Sunday, November 23, 2008

Book Review Blog Carnival Number Five

Welcome to the Book Review Blog Carnival. Every other Sunday the carnival appears, like Brigadoon, on some blog somewhere, with links to book reviews all around the world. If you write book reviews on your blog we would love to have you participate. Submissions can be made at Carnival Dot Com for the next carnival, which will be published on December 7th at Imaginary Lands.

We have a large group of book reviews for you today.

In Fiction:

Marina, of Momma Writes About Books reviews The Blessing Way the first in Tony Hillerman's Navajo Police mysteries.

Marina has also reviewed The Pearl Diver, by Jeff Talarigo. This is the story of a Japanese woman who is sent to a leper colony, where she loses her identity and becomes a caregiver for the other patients.

Coralie writes about Stephen King's The Stand in her blog Happily Oblivious. It's a post apocalyptic story in which the cause of the mass die-off of humanity is an accidental release of a biological warfare germ by the U.S. government. Oops!

Ruth Schaller at Books Books and more Books read The Family Bones by Kimberly Raiser. If you inherit a property in a small town with a name like Astral, just call a realtor. It will save you trouble.

Charli was unimpressed by Twilight by Stephenie Meyer. Find out why at

Alessandra, of Out of the Blue, has found the winner of the best title award with her review of The Earth, My Butt, and Other Big, Round Things by Carolyn Mackler.

Serena Trowbridge reviews Susannah Clarke's The Ladies of Grace Adieu on her blog, Culture and Anarchy. Culture I get, but anarchy?

Serena Trowbridge also read The Uncommon Reader by Alan Bennett, which is a story of the Queen (yes, that one) discovering the wonders of literature at the bookmobike.

NathanKP of Inkweaver Review writes about Things Hoped For, by Andrew Clements., a science fantasy mystery novel.

NathanKP also reviewed Un Lun Dun by China MiƩville. This book is a through the looking glass journey from London to it's opposite - Un Lun Dun. Get it?

Heather J. of Age 30+ ... A Lifetime of Books has a review of the classic Jules Verne novel The Mysterious Island! Verne, or the translator, or Heather seems to have used a lot of exclamation points!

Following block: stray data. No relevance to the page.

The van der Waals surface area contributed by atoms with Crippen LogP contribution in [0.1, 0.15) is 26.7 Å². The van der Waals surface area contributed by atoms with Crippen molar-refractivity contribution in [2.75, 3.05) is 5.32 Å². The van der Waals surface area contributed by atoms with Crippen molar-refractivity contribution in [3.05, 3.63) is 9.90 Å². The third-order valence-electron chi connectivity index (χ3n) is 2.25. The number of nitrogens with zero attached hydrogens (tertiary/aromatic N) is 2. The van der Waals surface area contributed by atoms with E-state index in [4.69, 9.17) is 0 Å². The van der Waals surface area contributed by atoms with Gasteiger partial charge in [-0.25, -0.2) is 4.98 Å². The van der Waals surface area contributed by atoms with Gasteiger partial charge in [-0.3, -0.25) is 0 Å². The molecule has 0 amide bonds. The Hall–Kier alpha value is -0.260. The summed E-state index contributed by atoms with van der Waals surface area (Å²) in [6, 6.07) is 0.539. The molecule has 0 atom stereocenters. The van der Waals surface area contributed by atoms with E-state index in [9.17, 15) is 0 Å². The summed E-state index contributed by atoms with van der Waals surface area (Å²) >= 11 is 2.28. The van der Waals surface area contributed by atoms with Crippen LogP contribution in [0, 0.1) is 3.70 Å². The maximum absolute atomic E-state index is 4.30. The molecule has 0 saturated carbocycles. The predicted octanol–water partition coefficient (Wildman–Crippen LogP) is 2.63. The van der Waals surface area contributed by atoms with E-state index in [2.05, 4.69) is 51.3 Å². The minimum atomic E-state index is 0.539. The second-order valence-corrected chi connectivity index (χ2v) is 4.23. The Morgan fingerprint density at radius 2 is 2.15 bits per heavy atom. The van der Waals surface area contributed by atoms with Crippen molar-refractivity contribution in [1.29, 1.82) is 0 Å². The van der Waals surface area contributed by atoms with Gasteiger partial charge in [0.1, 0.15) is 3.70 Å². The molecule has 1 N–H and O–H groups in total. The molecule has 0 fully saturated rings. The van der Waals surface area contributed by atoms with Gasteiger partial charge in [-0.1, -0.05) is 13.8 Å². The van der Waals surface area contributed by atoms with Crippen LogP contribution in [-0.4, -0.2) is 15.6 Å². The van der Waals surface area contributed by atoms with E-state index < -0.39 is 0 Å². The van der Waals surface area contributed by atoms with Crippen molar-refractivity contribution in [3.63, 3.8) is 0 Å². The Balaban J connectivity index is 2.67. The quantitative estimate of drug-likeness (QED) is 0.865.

Tanya, of Children's Books: What, When & How to Read Them predicts that Chains by Laurie Halse Anderson will win the National Book Award for young people's literature. That happened Wednesday, so now we know, but, really, she predicted it before.

Jason Isbell, writing in Tired Garden, reviews Shade by John Olson, which is not a gardening book.

switch2life thinks that The 3 Mistakes of My Life. is so similar to author Chetan Bhagat's other books that Bhagat must use some kind of software to grind out books like sausage, although sausage may not be the kind of image an Indian novelist would want to be associated with.

Jeanne, from Necromancy Never Pays read Cycler by Lauren McLaughlin', which is not about bicycle racing. It is the story of a girl, Jill who becomes a boy, inevitably Jack, for a few days each month. How inconvenient.

Alyce reviews My Lady of Cleves by Margaret Campbell Barnes on At Home With Books. It's the story of Henry VIIIths wife number four. Henry could learn a lot from Larry King.

Kindlelicious would like to recommend Chris Moriarty's Spin Control. That is if you have a Kindle to read it on.

Keira writes, in Love Romance Passion, about her favorite book, Sleepless at Midnight by Jacquie D’Alessandro. I lie awake at night sometimes, too, but nobody writes romance novels about me. (With good reason)

In Non- Fiction:

Marina, of Momma Writes About Books has a short review of The Highly Sensitive Person by Elaine Aron. I took the self-test on Elaine's website. Not surprisingly, I scored "insensitive boor."

Barry Wright III has submitted a review of an ebook, The Life Uncommon by Nacie Carson, on his blog 3style life. No word on what has happened to Barry Wrights I and II at this time.

Woman Tribune reviewed The Wilde Women by Paula Wall. Even during the depression, Wilde women don't get the blues.